Shares of Italy's third largest bank Monte dei Paschi di Siena were suspended this morning, after plummeting on the back of the news it had failed the EU-wide stress test.
Monte dei Paschi's share price fell around 15 per cent this morning before shares were suspended.
This is the second time in a month authorities have had to intervene within trading in the troubled bank. Two weeks ago short selling was banned for a single day after its share price fell more than 14 per cent to the lowest level since it went public in 1999.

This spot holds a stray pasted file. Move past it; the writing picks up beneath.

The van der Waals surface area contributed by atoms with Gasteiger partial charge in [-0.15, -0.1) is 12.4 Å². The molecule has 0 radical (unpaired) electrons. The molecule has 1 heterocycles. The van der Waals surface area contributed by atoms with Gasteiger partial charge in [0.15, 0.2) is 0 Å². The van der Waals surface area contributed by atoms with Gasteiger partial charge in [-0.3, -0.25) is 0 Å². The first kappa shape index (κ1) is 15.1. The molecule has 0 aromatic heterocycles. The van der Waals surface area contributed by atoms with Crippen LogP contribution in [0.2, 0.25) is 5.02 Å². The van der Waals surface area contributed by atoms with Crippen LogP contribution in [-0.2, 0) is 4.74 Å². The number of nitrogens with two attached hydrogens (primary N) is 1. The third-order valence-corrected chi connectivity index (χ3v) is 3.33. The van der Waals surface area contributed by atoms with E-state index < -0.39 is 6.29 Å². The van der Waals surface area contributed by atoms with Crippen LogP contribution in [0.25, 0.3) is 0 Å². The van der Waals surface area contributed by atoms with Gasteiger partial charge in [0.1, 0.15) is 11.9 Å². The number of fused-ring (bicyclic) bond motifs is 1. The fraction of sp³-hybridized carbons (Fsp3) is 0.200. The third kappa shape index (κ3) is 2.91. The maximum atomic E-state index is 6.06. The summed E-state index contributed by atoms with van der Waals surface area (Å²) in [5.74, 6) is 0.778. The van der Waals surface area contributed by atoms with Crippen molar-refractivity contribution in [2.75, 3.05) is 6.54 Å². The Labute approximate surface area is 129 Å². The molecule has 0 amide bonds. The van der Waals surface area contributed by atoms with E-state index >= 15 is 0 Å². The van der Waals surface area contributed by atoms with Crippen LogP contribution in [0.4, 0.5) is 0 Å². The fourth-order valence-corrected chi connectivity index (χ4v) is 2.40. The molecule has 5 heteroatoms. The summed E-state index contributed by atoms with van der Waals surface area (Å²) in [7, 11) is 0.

Monte dei Paschi was one of nine Italian banks to fail the stress test, carried out by the European Central Bank, it emerged on Sunday.
The test found that the bank - the world's oldest - had a €2.1bn funding shortfall, meaning it could now seek a merger or takeover. It has reportedly already received bids, and has reportedly hired UBS and Citigroup to advise.
In total 25 banks failed the test, but all the UK banks tested have passed.
The aim of the tests was to assess the resilience of EU banks to adverse economic developments and determine whether they could withstand another financial crisis.